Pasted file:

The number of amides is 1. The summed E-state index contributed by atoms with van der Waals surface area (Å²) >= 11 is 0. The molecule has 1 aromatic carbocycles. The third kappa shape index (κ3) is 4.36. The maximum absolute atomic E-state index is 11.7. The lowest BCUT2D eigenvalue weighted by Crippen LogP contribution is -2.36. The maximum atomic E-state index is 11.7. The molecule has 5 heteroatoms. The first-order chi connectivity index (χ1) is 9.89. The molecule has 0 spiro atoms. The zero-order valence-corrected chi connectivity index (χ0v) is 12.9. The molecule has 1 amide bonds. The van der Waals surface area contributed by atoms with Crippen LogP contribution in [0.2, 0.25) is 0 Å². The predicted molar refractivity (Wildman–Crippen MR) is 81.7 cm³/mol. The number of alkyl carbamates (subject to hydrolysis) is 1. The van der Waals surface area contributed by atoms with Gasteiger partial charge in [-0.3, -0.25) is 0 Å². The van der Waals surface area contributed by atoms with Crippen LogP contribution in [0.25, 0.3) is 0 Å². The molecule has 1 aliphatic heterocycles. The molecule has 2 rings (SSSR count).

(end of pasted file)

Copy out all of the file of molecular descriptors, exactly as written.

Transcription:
The number of amides is 1. The summed E-state index contributed by atoms with van der Waals surface area (Å²) >= 11 is 0. The molecule has 1 aromatic carbocycles. The third kappa shape index (κ3) is 4.36. The maximum absolute atomic E-state index is 11.7. The lowest BCUT2D eigenvalue weighted by Crippen LogP contribution is -2.36. The maximum atomic E-state index is 11.7. The molecule has 5 heteroatoms. The first-order chi connectivity index (χ1) is 9.89. The molecule has 0 spiro atoms. The zero-order valence-corrected chi connectivity index (χ0v) is 12.9. The molecule has 1 amide bonds. The van der Waals surface area contributed by atoms with Crippen LogP contribution in [0.2, 0.25) is 0 Å². The predicted molar refractivity (Wildman–Crippen MR) is 81.7 cm³/mol. The number of alkyl carbamates (subject to hydrolysis) is 1. The van der Waals surface area contributed by atoms with Gasteiger partial charge in [-0.3, -0.25) is 0 Å². The van der Waals surface area contributed by atoms with Crippen LogP contribution in [0.25, 0.3) is 0 Å². The molecule has 1 aliphatic heterocycles. The molecule has 2 rings (SSSR count).